In Sarum, Edward Rutherfurd weaves a compelling saga of five English families whose fates become intertwined over the course of centuries. While each family has its own distinct characteristics, the successive generations reflect the changing character of Britain. We become drawn not only into the fortunes of the individual family members, but also the larger destinies of each family line.
Meticulously researched and epic in scope, Sarum covers the entire sweep of English civilization: from the early hunters and farmers, the creation of Stonehenge, the dawn of Christianity, and the Black Death; through the Reformation, the wars in America, the Industrial Age, and the Victorian social reforms; up through the World War II invasion of Normandy and the modern-day concerns of a once-preeminent empire.
©1987 Edward Rutherfurd (P)1994 Blackstone Audio, Inc.
“Nadia May is ideal; her British accents fit the locale, and her pacing and characterizations are smooth, unobtrusive and compelling. The ease of her reading leads the listener to forget she is there, the sign of the perfect narrator.” (AudioFile)
I loved learning about the history of England and its relationship to other places in the world.
I would only recommend this to friends who are history buffs. There is no real character development here.
Only got 4 chapters in. The narration was grating. Yes, production issues but also the narrator stops to swallow and the sound is clear as to what is happening. Love the author and the other books, may read this one instead of listening.
Cannot say - did not get far enough into the book.
I don't know names - but any of the narrators who presented his other books - New York, Ireland (both books,) Paris. They were great!
Return the audiobook.
This book was such an excellent story. It made me so much want to visit that part of England. I love the way the author creates such a sense of continuity through the ages. I recommend it wholeheartedly!
It was at times maybe hard to follow on audio, and having the printed pages may have been helpful- but overall I really enjoyed this book! Others have said there were some odd pauses in the narration, but I find that listening at 1 1/2 or 2 x speed takes care of the issue:)
A Great Story and a super way to study history. He traces the history of Sarum through four different families and their story really never gets dull.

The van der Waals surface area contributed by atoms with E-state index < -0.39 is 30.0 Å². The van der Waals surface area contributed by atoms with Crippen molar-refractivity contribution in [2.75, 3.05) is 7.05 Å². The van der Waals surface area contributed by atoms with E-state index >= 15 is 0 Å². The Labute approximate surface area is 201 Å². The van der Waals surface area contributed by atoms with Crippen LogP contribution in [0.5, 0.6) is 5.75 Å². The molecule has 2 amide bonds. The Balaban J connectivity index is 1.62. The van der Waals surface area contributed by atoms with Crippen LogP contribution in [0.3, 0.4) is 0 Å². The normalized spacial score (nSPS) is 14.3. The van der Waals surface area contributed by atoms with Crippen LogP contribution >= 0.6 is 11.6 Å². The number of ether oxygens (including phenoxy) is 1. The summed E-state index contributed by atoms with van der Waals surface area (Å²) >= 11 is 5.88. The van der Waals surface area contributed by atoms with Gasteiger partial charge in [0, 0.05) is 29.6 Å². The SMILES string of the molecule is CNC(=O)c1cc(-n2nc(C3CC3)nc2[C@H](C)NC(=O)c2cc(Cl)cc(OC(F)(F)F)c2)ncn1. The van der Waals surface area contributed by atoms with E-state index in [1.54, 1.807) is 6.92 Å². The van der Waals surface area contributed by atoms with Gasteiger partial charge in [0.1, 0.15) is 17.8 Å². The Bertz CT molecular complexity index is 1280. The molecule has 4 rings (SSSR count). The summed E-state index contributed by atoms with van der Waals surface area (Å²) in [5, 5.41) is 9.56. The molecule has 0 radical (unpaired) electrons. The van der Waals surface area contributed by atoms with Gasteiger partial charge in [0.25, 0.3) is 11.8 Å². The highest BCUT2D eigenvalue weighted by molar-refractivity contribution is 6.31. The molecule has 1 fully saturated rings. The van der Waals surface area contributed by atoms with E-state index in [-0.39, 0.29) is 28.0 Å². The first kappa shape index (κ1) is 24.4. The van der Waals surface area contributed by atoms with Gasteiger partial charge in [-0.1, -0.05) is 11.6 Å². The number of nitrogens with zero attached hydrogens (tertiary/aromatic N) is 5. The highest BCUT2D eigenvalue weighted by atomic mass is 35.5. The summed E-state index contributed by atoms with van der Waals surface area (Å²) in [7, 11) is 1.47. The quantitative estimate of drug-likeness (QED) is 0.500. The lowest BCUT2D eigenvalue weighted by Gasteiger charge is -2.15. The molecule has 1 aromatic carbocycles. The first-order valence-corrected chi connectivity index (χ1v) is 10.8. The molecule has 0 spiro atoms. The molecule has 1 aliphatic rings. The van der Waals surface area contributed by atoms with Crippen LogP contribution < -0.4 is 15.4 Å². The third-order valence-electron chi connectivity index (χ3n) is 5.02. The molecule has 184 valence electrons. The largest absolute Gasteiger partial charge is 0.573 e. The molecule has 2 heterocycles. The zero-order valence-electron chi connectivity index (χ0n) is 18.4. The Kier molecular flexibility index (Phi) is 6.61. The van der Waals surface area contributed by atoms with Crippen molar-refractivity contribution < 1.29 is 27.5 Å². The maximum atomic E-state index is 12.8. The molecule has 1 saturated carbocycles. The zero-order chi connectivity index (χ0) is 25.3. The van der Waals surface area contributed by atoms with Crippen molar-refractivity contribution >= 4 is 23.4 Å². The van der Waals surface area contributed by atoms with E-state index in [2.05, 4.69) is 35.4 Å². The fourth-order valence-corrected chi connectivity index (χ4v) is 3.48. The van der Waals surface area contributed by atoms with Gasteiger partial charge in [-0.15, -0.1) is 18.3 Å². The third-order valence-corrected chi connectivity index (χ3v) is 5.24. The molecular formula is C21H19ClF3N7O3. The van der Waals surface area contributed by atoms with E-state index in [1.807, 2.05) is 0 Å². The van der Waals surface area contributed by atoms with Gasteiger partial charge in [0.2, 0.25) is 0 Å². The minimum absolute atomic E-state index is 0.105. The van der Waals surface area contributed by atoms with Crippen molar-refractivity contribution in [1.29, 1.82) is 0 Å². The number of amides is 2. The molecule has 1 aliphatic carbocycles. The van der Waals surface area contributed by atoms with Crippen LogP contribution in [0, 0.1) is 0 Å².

First let me say that I'm a big fan of Edward Rutherford. I'm looking forward to other books of his, but with this one he tries to cover way too much time. The brilliance of his work comes from being able to follow one family or one group of families through several generations. You get a great sense of history happening all around. And you care about the characters because you just heard about their grandparents and all the stuff they went through 50 years before, but with Sarum there is really none of that because instead of skipping a generation or two you're skipping hundreds or even thousands of years (they book starts at like 10,000 bc). I still have like 23 hours left of this book and I think I'll get through it, but it will be a chore. I'm just not emotionally involved in this story because I haven't been invested in the families or the characters. Bummer. Try a different one instead- Paris or New York for sure.
I couldn't say.
It's unlikely. I wouldn't want to risk wasting another credit.
Character development. Most of the book was really like a series of short stories. After meandering through boring, often speculative historical background, the story would start to become somewhat interesting; then the chapter would end and the story would skip ahead hundreds or even thousands of years, obviously with a completely different cast of characters. The only thing linking the different chapters / time periods is that the new characters were descendants of those in the previous chapters. As lengthy as each chapter was, none of the characters were developed to the point that I cared about them one way or the other. This is probably for the best because the reader is usually left hanging at the end of each time period as though the story is arbitrarily cut off at any point in time.
For what it was, I suppose the book was fairly well written. It was just so boring I often found myself having to rewind to pick up where I zoned out, only to discover that I really didn't miss anything of interest.
I usually enjoy long, multigenerational sagas but this one was just too much to endure. I finally gave up.
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